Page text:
Tuesday, March 03, 2009

Dive - Day 1

It's pure coincidence that I've begun recording my next record on the same day that U2 releases its long-awaited "No Line On The Horizon." The plan all along, after the release of "Christmas Each Day" in late 2008, was to write, record and publish two new instructional book/CD combos to take on the road for spring 2009 festival season. "Mountain Dulcimer In The Band" books 1 and 2, along with 4 accompanying CDs, are now available and I feel like that work is done for now. It's been about two years since "Dulcimer Rock", an album that was composed of songs both old and new; relatively safe for the ears of dulcimer festival audiences and edgy enough to have found fans in all other areas of music fandom.

"Kokopelli Rising" was an intensely personal album, albeit one to showcase the Native American flute and mountain dulcimer, so there were parameters in place from the start. With a boiling need to purge some of life's residue and internal conflict somewhat relieved, the path towards making this new record was paved lightly with musical markers tied around trees.

And I've listened to the new U2 album twice through now; there are a couple of standout tunes that caught my ear and my breath like the shiny "Magnificent" and the confessional "Moment Of Surrender." Emotionally, there were peaks that I wanted to match in this new endeavor - a lot has happened since the last time a musical vein was opened in this studio, and that went mostly unheard for production quality reasons (the album was 1998's "Die Caught Ah Me!", which I've rifled, plundered and looted for material ever since.)

There's one song recorded prior to this day that might end up on the album (the world-beat romp "Mia Cafe", written for an Australia art exhibition), but everything else is being composed on the spot in the studio, attempting to capture the emotions and energy of the Now. The aim is to get below the surface of spirit and pare away some of the shadows; a scary thing to do - introspect in retrospect. For many years, I avoided listening to other people's music as I concentrated on developing my own unique style. Once that seemed secure, the soaking up of the many wondrous influences around the world has opened up a universe of tastes and styles, colors and textures. Not only that, but ideas about storytelling and song presentation - framing of ideas and feelings; bringing truth to the surface where it can once again itch and burn.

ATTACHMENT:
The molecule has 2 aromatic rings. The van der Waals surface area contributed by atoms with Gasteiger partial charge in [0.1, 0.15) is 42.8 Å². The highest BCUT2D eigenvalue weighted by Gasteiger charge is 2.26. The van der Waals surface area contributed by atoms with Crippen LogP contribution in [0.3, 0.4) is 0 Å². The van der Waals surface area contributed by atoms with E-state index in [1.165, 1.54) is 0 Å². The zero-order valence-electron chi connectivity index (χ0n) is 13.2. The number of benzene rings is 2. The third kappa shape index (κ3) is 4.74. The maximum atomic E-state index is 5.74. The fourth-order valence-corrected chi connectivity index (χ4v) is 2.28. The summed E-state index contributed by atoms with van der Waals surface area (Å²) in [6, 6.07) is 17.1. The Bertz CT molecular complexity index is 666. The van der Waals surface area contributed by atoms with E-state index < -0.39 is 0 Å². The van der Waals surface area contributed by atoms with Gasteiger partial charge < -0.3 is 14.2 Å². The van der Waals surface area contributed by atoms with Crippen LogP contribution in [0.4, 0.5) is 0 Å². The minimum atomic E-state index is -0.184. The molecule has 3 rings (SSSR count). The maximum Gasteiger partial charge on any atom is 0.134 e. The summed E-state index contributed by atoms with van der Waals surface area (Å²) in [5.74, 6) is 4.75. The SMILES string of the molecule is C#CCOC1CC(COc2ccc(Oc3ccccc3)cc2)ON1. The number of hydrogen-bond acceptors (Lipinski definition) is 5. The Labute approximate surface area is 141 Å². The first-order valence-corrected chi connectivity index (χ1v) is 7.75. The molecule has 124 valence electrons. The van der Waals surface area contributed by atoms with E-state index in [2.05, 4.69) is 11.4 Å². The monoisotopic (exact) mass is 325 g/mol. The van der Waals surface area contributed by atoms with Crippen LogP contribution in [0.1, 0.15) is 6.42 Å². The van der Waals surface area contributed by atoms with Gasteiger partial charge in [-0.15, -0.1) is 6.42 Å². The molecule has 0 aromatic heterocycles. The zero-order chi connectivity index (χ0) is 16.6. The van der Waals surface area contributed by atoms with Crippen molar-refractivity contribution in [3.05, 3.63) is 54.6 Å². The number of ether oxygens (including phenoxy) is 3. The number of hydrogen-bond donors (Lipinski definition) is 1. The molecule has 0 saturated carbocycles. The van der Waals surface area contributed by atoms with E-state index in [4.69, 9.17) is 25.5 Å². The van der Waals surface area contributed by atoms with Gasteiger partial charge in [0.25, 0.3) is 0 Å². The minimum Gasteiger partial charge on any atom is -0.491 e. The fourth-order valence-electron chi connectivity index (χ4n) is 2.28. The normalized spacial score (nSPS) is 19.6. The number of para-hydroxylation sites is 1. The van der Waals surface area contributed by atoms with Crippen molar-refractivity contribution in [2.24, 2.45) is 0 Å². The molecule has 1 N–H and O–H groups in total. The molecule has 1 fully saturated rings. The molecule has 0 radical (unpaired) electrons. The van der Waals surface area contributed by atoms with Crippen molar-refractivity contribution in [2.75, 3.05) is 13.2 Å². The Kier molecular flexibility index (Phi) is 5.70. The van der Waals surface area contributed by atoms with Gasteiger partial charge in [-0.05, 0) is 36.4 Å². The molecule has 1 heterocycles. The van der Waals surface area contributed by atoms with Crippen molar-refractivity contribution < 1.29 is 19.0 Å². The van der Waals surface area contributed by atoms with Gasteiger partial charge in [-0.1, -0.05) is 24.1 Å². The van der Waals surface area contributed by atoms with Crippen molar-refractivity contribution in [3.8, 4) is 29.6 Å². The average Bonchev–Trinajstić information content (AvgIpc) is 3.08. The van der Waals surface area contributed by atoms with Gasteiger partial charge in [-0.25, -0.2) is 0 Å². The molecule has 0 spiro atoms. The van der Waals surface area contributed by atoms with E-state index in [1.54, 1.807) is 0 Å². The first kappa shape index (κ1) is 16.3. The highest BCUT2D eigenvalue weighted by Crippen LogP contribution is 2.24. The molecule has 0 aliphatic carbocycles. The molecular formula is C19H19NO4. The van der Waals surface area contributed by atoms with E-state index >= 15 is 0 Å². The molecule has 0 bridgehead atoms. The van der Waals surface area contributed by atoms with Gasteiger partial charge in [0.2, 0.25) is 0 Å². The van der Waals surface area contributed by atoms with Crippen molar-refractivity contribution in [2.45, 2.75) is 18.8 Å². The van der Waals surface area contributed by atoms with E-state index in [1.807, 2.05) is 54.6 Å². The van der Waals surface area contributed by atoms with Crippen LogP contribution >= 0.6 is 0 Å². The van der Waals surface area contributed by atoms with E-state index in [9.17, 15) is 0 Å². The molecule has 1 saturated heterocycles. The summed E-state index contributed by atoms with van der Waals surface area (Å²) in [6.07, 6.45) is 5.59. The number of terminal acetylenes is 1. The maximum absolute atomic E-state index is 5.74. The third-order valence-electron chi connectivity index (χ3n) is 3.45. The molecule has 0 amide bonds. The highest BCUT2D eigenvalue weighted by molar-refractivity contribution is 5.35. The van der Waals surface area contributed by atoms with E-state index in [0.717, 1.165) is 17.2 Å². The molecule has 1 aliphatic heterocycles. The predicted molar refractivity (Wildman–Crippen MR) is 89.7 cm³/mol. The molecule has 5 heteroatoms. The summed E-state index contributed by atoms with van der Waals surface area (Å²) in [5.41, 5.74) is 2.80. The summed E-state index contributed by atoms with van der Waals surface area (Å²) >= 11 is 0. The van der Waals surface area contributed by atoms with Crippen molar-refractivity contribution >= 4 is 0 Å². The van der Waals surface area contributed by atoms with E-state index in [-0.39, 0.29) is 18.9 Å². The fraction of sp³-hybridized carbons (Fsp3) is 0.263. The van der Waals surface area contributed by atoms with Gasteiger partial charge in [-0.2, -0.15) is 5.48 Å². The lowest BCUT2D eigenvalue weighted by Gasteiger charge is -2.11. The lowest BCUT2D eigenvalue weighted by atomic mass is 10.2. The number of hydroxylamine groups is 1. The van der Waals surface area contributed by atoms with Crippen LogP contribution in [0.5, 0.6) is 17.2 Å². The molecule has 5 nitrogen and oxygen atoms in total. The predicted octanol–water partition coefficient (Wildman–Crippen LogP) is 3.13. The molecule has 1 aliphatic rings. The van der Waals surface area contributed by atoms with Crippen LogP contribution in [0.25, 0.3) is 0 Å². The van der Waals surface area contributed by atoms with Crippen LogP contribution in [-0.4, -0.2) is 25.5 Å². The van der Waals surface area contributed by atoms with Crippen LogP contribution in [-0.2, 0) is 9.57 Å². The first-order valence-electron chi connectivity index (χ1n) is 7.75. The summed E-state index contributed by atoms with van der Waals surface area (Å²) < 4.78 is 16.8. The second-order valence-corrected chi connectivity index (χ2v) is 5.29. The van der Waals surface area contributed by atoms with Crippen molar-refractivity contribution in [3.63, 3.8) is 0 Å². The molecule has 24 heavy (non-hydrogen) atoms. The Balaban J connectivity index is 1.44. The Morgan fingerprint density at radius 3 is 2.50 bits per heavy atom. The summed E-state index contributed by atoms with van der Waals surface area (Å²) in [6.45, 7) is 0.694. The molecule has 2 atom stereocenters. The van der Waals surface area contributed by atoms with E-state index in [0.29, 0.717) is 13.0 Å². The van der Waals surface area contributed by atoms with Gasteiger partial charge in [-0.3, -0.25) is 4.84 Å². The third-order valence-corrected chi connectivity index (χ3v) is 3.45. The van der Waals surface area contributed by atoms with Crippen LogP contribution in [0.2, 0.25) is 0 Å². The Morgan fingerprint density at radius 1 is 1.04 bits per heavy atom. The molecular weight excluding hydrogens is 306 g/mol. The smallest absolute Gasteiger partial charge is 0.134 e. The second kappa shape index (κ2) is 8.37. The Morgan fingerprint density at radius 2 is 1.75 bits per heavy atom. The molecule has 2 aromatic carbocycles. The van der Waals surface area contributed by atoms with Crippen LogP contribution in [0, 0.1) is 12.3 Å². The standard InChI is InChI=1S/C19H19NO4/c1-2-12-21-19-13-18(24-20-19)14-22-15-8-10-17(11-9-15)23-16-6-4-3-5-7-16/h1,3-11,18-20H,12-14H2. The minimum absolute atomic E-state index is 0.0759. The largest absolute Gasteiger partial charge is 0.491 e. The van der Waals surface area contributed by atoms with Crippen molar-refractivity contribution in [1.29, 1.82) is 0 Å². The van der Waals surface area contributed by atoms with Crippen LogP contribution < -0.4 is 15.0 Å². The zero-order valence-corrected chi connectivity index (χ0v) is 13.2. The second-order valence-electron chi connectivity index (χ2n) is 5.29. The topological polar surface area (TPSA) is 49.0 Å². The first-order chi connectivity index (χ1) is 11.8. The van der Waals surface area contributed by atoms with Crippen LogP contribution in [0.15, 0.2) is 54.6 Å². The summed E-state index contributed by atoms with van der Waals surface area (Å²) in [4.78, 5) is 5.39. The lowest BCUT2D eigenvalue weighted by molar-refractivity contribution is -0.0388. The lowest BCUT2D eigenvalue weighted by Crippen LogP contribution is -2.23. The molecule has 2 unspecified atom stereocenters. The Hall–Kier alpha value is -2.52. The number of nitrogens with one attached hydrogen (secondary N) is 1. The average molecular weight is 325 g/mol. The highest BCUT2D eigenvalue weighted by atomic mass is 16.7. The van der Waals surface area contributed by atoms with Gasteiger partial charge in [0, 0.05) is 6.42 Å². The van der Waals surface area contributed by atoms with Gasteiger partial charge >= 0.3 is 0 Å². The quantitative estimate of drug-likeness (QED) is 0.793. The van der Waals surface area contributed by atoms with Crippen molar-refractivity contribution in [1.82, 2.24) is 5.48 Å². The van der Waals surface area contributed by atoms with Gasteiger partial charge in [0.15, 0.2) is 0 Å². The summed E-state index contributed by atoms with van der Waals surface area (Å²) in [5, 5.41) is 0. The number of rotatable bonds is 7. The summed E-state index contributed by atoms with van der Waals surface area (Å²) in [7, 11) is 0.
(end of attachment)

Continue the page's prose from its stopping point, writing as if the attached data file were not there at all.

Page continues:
Likening the entire record to a plunge into dark waters, it's tentatively being titled "Dive."

The title track has been written and I'm now in the process of fleshing it out - what I'll be doing through this blog is shedding some light on the creative process and what it takes to bring an album from idea to reality.

Say It With Style

What came first, the chicken or the egg? The lady or the tiger? The music or the lyrics? In the case of "Dive", I wanted a balls-to-the-wall, three-chord rock assault to couch the lyrics that would introduce the theme for the album. Swore to God I wouldn't write this thing in sequence, but we'll see how that goes.